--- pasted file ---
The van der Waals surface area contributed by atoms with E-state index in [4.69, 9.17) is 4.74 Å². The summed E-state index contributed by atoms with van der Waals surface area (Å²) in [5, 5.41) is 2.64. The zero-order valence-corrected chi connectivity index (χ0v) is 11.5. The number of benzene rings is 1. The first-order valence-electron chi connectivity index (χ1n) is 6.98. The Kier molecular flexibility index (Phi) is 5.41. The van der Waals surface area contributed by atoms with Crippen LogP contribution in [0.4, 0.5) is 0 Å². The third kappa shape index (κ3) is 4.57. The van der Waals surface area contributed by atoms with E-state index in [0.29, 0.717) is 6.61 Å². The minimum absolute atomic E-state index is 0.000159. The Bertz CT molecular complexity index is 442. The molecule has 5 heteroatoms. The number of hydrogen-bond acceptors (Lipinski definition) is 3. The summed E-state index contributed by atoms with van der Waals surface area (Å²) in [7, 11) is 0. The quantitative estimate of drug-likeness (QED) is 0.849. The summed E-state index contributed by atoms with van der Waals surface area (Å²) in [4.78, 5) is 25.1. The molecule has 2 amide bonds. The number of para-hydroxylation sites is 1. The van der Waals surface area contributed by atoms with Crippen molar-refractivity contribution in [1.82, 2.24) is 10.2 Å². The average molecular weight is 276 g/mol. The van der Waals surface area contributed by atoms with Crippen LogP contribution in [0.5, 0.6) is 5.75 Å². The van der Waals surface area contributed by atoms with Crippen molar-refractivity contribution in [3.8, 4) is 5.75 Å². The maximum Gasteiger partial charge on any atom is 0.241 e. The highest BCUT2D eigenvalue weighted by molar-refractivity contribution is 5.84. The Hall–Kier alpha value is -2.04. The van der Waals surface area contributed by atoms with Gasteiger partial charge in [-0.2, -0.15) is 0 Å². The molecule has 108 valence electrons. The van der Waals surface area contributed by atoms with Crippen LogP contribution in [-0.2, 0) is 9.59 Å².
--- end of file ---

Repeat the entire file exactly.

The van der Waals surface area contributed by atoms with E-state index in [4.69, 9.17) is 4.74 Å². The summed E-state index contributed by atoms with van der Waals surface area (Å²) in [5, 5.41) is 2.64. The zero-order valence-corrected chi connectivity index (χ0v) is 11.5. The number of benzene rings is 1. The first-order valence-electron chi connectivity index (χ1n) is 6.98. The Kier molecular flexibility index (Phi) is 5.41. The van der Waals surface area contributed by atoms with Crippen LogP contribution in [0.4, 0.5) is 0 Å². The third kappa shape index (κ3) is 4.57. The van der Waals surface area contributed by atoms with E-state index in [0.29, 0.717) is 6.61 Å². The minimum absolute atomic E-state index is 0.000159. The Bertz CT molecular complexity index is 442. The molecule has 5 heteroatoms. The number of hydrogen-bond acceptors (Lipinski definition) is 3. The summed E-state index contributed by atoms with van der Waals surface area (Å²) in [7, 11) is 0. The quantitative estimate of drug-likeness (QED) is 0.849. The summed E-state index contributed by atoms with van der Waals surface area (Å²) in [4.78, 5) is 25.1. The molecule has 2 amide bonds. The number of para-hydroxylation sites is 1. The van der Waals surface area contributed by atoms with Crippen molar-refractivity contribution in [1.82, 2.24) is 10.2 Å². The average molecular weight is 276 g/mol. The van der Waals surface area contributed by atoms with Crippen LogP contribution in [0.5, 0.6) is 5.75 Å². The van der Waals surface area contributed by atoms with Crippen molar-refractivity contribution in [3.8, 4) is 5.75 Å². The maximum Gasteiger partial charge on any atom is 0.241 e. The highest BCUT2D eigenvalue weighted by molar-refractivity contribution is 5.84. The Hall–Kier alpha value is -2.04. The van der Waals surface area contributed by atoms with Gasteiger partial charge in [-0.2, -0.15) is 0 Å². The molecule has 108 valence electrons. The van der Waals surface area contributed by atoms with Crippen LogP contribution in [-0.2, 0) is 9.59 Å².